Very little was spoken about Kadava Kopperunjinga, until when an inscription was found dated 1213 A D which speak of this great king. The inscription says he was a strong and aggressive person. He was addressed as a vassal of the Chola kings Kulottunga III and later Rajaraja III. Although Kadava Kopperunjinga did not leave behind a lasting empire of his own, his unbending stance against many other strong powers all around, merits him a special place in Tamil history. As an administrator, he excelled. His loyal and efficient officials and ministers carried out his behest and many irrigation works to help agriculturists were carried on during this time.
Kadava Kopperunjinga was addressed as Kopperunjinga (in Tamil) and Maharaja Simha (in Sanskrit), both meaning 'the lion among great kings'. His contributions to the religious and cultural spheres were many. He was a very religious man and an ardent devotee of Siva. His inscriptions found at Draksharama and Tripurantakam in Andhra Pradesh and at different places in Tamil Nadu speak of his attachment to Siva especially Lord Nataraja of Chidambaram. He made many donations for offerings, flower gardens and arrangements for the celebrations of festivals in this temple. One of his inscriptions states that Kopperunjinga built the eastern gopuram of the Chidambaram temple resembling Mount Meru out of the riches got by the conquest of the country of the Kaveri and called the gopuram by his own name. However, it is felt by many scholars that he only added the embellishments of this gopura, which had been constructed during the time of the later Cholas before his reign. His support to various other temples in the Tamil region is clearly seen from his inscriptions.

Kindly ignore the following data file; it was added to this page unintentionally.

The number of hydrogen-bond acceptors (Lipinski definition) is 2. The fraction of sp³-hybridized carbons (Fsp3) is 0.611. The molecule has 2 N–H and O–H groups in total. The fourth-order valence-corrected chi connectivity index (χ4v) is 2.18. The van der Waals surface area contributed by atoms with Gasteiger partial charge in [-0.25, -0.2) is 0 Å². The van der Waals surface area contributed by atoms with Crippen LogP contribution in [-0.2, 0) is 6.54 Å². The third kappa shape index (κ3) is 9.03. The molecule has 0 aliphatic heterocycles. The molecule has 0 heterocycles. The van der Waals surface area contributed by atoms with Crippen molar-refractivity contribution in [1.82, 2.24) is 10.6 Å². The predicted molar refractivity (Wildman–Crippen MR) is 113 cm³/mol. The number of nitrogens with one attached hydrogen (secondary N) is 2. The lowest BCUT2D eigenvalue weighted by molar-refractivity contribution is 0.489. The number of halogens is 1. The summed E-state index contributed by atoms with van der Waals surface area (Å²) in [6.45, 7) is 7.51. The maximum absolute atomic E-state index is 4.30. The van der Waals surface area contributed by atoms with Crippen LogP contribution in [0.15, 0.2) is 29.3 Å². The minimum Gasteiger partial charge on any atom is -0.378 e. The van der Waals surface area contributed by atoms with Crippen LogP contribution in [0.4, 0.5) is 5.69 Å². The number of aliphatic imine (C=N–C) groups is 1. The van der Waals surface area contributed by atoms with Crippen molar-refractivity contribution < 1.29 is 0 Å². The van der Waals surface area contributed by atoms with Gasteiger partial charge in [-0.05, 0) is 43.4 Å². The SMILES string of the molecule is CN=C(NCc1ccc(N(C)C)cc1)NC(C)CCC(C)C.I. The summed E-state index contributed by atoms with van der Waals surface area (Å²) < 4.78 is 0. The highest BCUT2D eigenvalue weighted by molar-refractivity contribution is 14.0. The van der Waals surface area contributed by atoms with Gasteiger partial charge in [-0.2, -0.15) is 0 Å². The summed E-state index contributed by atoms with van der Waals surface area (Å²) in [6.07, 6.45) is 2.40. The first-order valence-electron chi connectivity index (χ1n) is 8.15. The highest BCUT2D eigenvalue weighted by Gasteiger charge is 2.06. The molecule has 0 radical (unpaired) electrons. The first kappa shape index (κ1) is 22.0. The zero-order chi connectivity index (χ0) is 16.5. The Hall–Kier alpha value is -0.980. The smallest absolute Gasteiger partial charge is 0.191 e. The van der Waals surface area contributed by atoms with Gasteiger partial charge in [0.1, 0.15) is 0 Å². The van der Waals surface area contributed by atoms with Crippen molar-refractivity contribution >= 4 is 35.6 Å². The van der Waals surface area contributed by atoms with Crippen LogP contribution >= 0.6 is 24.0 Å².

It is rare to find kings who were great warriors being scholars as well. Kopperunjinga belonged to this category. One of his tides was 'Sahitya Ratnakara' (Ocean of literature) and he was a patron of scholars as well. His support to Tamil language and literature are well attested to by the records of his age. In addition, this multi-faceted king was also a patron of music and the art of dancing. His title 'Bharata malla' testifies to his love of Bharata Natyam. It is possible that it was this ruler who ordered the carvings of the beautiful sculptures on the inner side of the entrance of the eastern gopura of the temple of Nataraja at Chidambaram, which are studied and admired by dancers and connoisseurs of art even today.